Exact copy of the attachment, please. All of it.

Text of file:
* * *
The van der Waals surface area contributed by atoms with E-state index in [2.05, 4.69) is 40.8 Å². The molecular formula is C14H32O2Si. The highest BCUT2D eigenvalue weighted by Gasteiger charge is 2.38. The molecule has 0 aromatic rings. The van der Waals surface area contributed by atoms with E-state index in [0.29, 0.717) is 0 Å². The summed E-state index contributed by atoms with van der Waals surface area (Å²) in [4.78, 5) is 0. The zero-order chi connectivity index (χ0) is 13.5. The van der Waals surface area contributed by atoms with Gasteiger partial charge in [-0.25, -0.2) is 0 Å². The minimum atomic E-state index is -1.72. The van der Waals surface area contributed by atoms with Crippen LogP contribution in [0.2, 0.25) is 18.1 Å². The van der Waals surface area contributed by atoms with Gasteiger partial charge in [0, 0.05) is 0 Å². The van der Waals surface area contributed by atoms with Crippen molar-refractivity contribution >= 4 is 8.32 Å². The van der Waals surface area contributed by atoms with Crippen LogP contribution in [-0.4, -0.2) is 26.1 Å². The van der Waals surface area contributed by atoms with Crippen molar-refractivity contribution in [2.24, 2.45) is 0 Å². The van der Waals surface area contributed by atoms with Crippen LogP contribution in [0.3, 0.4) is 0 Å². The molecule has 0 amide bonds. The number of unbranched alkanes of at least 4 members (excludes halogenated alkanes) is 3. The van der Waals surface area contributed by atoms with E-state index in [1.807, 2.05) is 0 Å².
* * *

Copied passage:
The van der Waals surface area contributed by atoms with E-state index in [2.05, 4.69) is 40.8 Å². The molecular formula is C14H32O2Si. The highest BCUT2D eigenvalue weighted by Gasteiger charge is 2.38. The molecule has 0 aromatic rings. The van der Waals surface area contributed by atoms with E-state index in [0.29, 0.717) is 0 Å². The summed E-state index contributed by atoms with van der Waals surface area (Å²) in [4.78, 5) is 0. The zero-order chi connectivity index (χ0) is 13.5. The van der Waals surface area contributed by atoms with Gasteiger partial charge in [-0.25, -0.2) is 0 Å². The minimum atomic E-state index is -1.72. The van der Waals surface area contributed by atoms with Crippen LogP contribution in [0.2, 0.25) is 18.1 Å². The van der Waals surface area contributed by atoms with Gasteiger partial charge in [0, 0.05) is 0 Å². The van der Waals surface area contributed by atoms with Crippen molar-refractivity contribution >= 4 is 8.32 Å². The van der Waals surface area contributed by atoms with Crippen LogP contribution in [-0.4, -0.2) is 26.1 Å². The van der Waals surface area contributed by atoms with Crippen molar-refractivity contribution in [2.24, 2.45) is 0 Å². The van der Waals surface area contributed by atoms with Crippen LogP contribution in [0.3, 0.4) is 0 Å². The molecule has 0 amide bonds. The number of unbranched alkanes of at least 4 members (excludes halogenated alkanes) is 3. The van der Waals surface area contributed by atoms with E-state index in [1.807, 2.05) is 0 Å².